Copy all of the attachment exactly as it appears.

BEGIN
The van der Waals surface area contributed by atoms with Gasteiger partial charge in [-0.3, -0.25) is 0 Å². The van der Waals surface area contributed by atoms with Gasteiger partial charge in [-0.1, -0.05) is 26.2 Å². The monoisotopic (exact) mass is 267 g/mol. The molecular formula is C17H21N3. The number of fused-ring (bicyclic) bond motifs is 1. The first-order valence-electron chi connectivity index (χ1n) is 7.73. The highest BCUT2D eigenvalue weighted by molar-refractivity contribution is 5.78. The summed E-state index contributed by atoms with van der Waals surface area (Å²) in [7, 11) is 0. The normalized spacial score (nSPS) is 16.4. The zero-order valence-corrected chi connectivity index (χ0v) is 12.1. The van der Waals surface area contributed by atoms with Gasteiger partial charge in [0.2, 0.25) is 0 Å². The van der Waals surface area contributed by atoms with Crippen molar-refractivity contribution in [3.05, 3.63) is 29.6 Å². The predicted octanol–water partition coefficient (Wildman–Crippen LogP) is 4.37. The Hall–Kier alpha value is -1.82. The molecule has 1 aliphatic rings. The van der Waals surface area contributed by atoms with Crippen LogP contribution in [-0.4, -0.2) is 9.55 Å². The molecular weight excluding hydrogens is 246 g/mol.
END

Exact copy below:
The van der Waals surface area contributed by atoms with Gasteiger partial charge in [-0.3, -0.25) is 0 Å². The van der Waals surface area contributed by atoms with Gasteiger partial charge in [-0.1, -0.05) is 26.2 Å². The monoisotopic (exact) mass is 267 g/mol. The molecular formula is C17H21N3. The number of fused-ring (bicyclic) bond motifs is 1. The first-order valence-electron chi connectivity index (χ1n) is 7.73. The highest BCUT2D eigenvalue weighted by molar-refractivity contribution is 5.78. The summed E-state index contributed by atoms with van der Waals surface area (Å²) in [7, 11) is 0. The normalized spacial score (nSPS) is 16.4. The zero-order valence-corrected chi connectivity index (χ0v) is 12.1. The van der Waals surface area contributed by atoms with Gasteiger partial charge in [0.2, 0.25) is 0 Å². The van der Waals surface area contributed by atoms with Crippen molar-refractivity contribution in [3.05, 3.63) is 29.6 Å². The predicted octanol–water partition coefficient (Wildman–Crippen LogP) is 4.37. The Hall–Kier alpha value is -1.82. The molecule has 1 aliphatic rings. The van der Waals surface area contributed by atoms with Crippen LogP contribution in [-0.4, -0.2) is 9.55 Å². The molecular weight excluding hydrogens is 246 g/mol.